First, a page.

From Our 2009 Archives
'Miracle Dog' Beats Aggressive Cancer
Cancer-Fighting Drug Works in Dogs; Can It Do the Same for People?
By Kelli Miller Stacy
Reviewed by Louise Chang, MD
March 23, 2009 -- Researchers with the Cleveland Clinic have successfully treated cancer in dogs without toxic side effects or discomfort. The feat could soon lead to a powerful new strategy for treating the disease in people.
Joseph A. Bauer, PhD, with the Center for Hematology & Oncology Molecular Therapeutics at the Cleveland Clinic, detailed the extraordinary achievement at the 237th national meeting of the American Chemical Society in Salt Lake City.
Bauer's team's success story begins with a "miracle dog" named Oscar, a 10-year-old male Bichon Frise stricken with an extremely aggressive form of cancer called anal sac adenocarcinoma. Chemotherapy and radiation failed to treat the dog's disease, which left him unable to walk. Oscar had about 3 months left to live.
That's when Bauer and colleagues gave him an innovative cancer-killing drug called nitrosylcobalamin (NO-Cbl). Within two weeks, Oscar's cancer significantly improved and he was back on his feet.
'Trojan Horse' Kills Cancer
The NO-Cbl drug targets cancer cells like a biological "Trojan horse." A Trojan horse is a damage-causing substance hidden in something apparently harmless.
In this case, the drug is made of a cancer-killing substance called nitric oxide, which is attached to vitamin B12. Substances called receptors on a cell's surface attract the vitamin and help it enter the cell. Cancer cells grow abnormally fast with extra B12 receptors. NO-Cbl spots these receptors, sneaks into cancer cells, and releases the nitric oxide, which kills the cancer cells from within.
Scientists have been trying for more than 60 years to develop a successful B12-based "Trojan horse" to fight cancer, according to a news release from the American Chemical Society.
Bauer's team is reporting promising results in two other dogs without any negative side effects. Ultrasound and MRI imaging showed significant reductions in tumor size in all three dogs. Nine months of NO-Cbl treatment shrank a spinal tumor in a 6-year-old golden retriever named Buddy by 40%. Buddy, who once had nerve damage in his right hind leg, is now taking 2-mile walks. The treatment also significantly reduced inoperable thyroid cancer in a 13-year-old female Giant Schnauzer. The dog had a 77% reduction in tumor size in less than 10 weeks. The team is now treating a spinal tumor in a fourth dog, a golden retriever named Haley.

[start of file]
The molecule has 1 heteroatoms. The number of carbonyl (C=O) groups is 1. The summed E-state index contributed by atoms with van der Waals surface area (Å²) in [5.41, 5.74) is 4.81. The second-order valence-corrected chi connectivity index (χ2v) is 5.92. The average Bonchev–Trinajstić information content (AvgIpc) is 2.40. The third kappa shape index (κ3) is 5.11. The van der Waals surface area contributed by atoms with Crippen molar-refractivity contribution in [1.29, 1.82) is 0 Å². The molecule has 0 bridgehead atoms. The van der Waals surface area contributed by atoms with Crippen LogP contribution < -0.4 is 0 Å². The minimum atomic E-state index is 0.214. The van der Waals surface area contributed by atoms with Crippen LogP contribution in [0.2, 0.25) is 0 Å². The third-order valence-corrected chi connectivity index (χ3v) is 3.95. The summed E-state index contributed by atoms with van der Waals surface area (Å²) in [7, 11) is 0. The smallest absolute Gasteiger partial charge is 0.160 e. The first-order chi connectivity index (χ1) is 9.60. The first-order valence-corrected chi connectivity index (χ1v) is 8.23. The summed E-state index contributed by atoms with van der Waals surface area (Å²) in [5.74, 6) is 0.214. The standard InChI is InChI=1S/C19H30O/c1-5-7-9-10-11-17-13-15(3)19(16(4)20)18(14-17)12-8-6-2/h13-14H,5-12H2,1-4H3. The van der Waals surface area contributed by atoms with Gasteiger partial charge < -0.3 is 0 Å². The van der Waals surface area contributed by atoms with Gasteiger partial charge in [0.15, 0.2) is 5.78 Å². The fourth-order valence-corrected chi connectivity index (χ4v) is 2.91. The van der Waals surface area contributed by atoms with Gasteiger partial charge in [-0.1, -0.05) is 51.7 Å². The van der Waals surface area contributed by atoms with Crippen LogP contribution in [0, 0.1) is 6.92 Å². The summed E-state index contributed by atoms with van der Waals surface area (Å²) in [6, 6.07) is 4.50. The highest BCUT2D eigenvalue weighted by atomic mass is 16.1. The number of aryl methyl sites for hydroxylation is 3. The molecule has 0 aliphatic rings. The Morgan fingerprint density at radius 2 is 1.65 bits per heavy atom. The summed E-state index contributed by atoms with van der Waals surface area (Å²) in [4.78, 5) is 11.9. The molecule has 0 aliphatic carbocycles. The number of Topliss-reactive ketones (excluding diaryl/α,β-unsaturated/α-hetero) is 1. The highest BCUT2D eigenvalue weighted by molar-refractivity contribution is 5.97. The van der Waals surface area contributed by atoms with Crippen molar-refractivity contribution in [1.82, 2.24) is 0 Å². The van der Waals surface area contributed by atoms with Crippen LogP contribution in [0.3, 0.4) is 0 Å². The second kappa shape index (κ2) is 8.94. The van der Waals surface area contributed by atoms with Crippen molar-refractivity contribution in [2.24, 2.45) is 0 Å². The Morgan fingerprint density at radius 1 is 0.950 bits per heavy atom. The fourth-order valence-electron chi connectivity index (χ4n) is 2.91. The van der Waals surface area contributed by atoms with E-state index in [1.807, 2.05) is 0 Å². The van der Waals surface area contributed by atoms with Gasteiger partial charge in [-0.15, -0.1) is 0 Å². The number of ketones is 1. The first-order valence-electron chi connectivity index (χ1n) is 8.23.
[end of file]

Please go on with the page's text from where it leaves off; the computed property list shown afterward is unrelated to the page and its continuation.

The team wants to successfully treat 10 dogs with NO-Cbl and then quickly get FDA approval to test the drug in people. Bauer points out that people and dogs are genetically similar, which may help the drug's "chance of getting through the FDA's strict drug approval chain."
Focus on Pets, Too
Each year in the U.S., an estimated 6 million dogs are diagnosed with cancer. Pets with cancer afford researchers an opportunity to study cancer treatments in animals that are more genetically similar to people.
“The [National Cancer Institute] gets data on pets that are exposed to the same environmental factors their owners are," Bauer says in a news release. "They breathe the same polluted air and drink the same polluted water that you and I do every day. If you can find an agent to treat cancer that occurs in a dog with success, there is a higher likelihood that you can take that to the human population and have a much higher response rate than with mice.”
Such research also provides pets access to potential life-saving therapies, such as the case with Oscar.
“We are one of the few research groups that is offering to treat dogs with cancer that otherwise have no hope,” Bauer says. “With no other options available, most people in this situation opt to euthanize so that their pets don't go through the pain of disease and trauma of surgery.”
Bauer, a dog owner, says his research is "one of the most rewarding things I've ever done in my life."
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